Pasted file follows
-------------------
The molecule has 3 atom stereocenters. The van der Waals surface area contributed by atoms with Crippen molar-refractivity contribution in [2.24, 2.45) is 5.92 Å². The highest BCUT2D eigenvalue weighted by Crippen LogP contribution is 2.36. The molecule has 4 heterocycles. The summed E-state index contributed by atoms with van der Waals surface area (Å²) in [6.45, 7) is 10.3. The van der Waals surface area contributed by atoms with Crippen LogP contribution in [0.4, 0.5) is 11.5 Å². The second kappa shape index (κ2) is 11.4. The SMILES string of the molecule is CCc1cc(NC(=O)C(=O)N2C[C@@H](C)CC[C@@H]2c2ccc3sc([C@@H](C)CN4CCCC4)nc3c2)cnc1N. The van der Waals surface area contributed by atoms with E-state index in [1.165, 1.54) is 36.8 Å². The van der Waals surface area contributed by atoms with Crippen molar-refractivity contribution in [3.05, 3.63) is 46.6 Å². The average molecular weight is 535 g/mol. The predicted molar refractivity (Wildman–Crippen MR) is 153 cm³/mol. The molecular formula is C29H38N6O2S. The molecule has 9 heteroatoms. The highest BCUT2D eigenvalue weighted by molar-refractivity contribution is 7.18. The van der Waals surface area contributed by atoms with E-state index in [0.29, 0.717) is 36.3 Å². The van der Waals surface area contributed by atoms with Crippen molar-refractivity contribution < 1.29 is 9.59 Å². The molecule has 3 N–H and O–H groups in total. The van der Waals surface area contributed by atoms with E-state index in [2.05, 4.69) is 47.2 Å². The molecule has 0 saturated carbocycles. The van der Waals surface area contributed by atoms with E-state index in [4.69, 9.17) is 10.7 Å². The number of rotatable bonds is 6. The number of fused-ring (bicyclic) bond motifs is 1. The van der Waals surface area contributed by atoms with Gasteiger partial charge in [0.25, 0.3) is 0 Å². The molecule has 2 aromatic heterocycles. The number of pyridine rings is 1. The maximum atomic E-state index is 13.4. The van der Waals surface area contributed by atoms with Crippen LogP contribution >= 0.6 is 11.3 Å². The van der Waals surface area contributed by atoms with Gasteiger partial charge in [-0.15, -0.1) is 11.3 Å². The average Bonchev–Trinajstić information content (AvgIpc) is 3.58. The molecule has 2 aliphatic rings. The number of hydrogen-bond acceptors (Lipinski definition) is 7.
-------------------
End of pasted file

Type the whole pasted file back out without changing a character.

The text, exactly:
The molecule has 3 atom stereocenters. The van der Waals surface area contributed by atoms with Crippen molar-refractivity contribution in [2.24, 2.45) is 5.92 Å². The highest BCUT2D eigenvalue weighted by Crippen LogP contribution is 2.36. The molecule has 4 heterocycles. The summed E-state index contributed by atoms with van der Waals surface area (Å²) in [6.45, 7) is 10.3. The van der Waals surface area contributed by atoms with Crippen LogP contribution in [0.4, 0.5) is 11.5 Å². The second kappa shape index (κ2) is 11.4. The SMILES string of the molecule is CCc1cc(NC(=O)C(=O)N2C[C@@H](C)CC[C@@H]2c2ccc3sc([C@@H](C)CN4CCCC4)nc3c2)cnc1N. The van der Waals surface area contributed by atoms with E-state index in [1.165, 1.54) is 36.8 Å². The van der Waals surface area contributed by atoms with Crippen molar-refractivity contribution in [3.05, 3.63) is 46.6 Å². The average molecular weight is 535 g/mol. The predicted molar refractivity (Wildman–Crippen MR) is 153 cm³/mol. The molecular formula is C29H38N6O2S. The molecule has 9 heteroatoms. The highest BCUT2D eigenvalue weighted by molar-refractivity contribution is 7.18. The van der Waals surface area contributed by atoms with E-state index in [0.29, 0.717) is 36.3 Å². The van der Waals surface area contributed by atoms with Crippen molar-refractivity contribution < 1.29 is 9.59 Å². The molecule has 3 N–H and O–H groups in total. The van der Waals surface area contributed by atoms with E-state index in [2.05, 4.69) is 47.2 Å². The molecule has 0 saturated carbocycles. The van der Waals surface area contributed by atoms with E-state index in [4.69, 9.17) is 10.7 Å². The number of rotatable bonds is 6. The number of fused-ring (bicyclic) bond motifs is 1. The van der Waals surface area contributed by atoms with Gasteiger partial charge in [0.25, 0.3) is 0 Å². The molecule has 2 aromatic heterocycles. The number of pyridine rings is 1. The maximum atomic E-state index is 13.4. The van der Waals surface area contributed by atoms with Crippen LogP contribution >= 0.6 is 11.3 Å². The van der Waals surface area contributed by atoms with Gasteiger partial charge in [-0.15, -0.1) is 11.3 Å². The average Bonchev–Trinajstić information content (AvgIpc) is 3.58. The molecule has 2 aliphatic rings. The number of hydrogen-bond acceptors (Lipinski definition) is 7.